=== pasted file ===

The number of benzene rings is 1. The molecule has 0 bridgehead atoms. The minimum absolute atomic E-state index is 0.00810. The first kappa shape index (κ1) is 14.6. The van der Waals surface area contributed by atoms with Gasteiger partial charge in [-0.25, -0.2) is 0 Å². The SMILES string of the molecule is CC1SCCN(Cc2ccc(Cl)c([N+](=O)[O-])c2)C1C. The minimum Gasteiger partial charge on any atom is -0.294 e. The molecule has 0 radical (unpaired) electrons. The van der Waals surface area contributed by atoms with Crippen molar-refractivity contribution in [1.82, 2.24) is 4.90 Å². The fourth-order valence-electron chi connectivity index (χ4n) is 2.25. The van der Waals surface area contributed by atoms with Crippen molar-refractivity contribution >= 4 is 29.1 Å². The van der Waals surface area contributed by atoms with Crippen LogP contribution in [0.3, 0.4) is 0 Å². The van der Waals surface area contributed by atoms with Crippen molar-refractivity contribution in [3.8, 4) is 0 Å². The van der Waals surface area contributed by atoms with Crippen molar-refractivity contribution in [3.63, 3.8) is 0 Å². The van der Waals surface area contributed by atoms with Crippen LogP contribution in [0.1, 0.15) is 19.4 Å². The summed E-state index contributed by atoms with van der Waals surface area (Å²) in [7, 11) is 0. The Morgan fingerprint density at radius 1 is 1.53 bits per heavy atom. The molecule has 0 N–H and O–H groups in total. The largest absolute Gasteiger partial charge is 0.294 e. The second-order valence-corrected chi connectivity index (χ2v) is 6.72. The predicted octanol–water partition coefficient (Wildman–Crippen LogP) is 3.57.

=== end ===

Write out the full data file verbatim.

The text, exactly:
The number of benzene rings is 1. The molecule has 0 bridgehead atoms. The minimum absolute atomic E-state index is 0.00810. The first kappa shape index (κ1) is 14.6. The van der Waals surface area contributed by atoms with Gasteiger partial charge in [-0.25, -0.2) is 0 Å². The SMILES string of the molecule is CC1SCCN(Cc2ccc(Cl)c([N+](=O)[O-])c2)C1C. The minimum Gasteiger partial charge on any atom is -0.294 e. The molecule has 0 radical (unpaired) electrons. The van der Waals surface area contributed by atoms with Crippen molar-refractivity contribution in [1.82, 2.24) is 4.90 Å². The fourth-order valence-electron chi connectivity index (χ4n) is 2.25. The van der Waals surface area contributed by atoms with Crippen molar-refractivity contribution >= 4 is 29.1 Å². The van der Waals surface area contributed by atoms with Crippen LogP contribution in [0.3, 0.4) is 0 Å². The van der Waals surface area contributed by atoms with Crippen molar-refractivity contribution in [3.8, 4) is 0 Å². The van der Waals surface area contributed by atoms with Crippen molar-refractivity contribution in [3.63, 3.8) is 0 Å². The van der Waals surface area contributed by atoms with Crippen LogP contribution in [0.1, 0.15) is 19.4 Å². The summed E-state index contributed by atoms with van der Waals surface area (Å²) in [7, 11) is 0. The Morgan fingerprint density at radius 1 is 1.53 bits per heavy atom. The molecule has 0 N–H and O–H groups in total. The largest absolute Gasteiger partial charge is 0.294 e. The second-order valence-corrected chi connectivity index (χ2v) is 6.72. The predicted octanol–water partition coefficient (Wildman–Crippen LogP) is 3.57.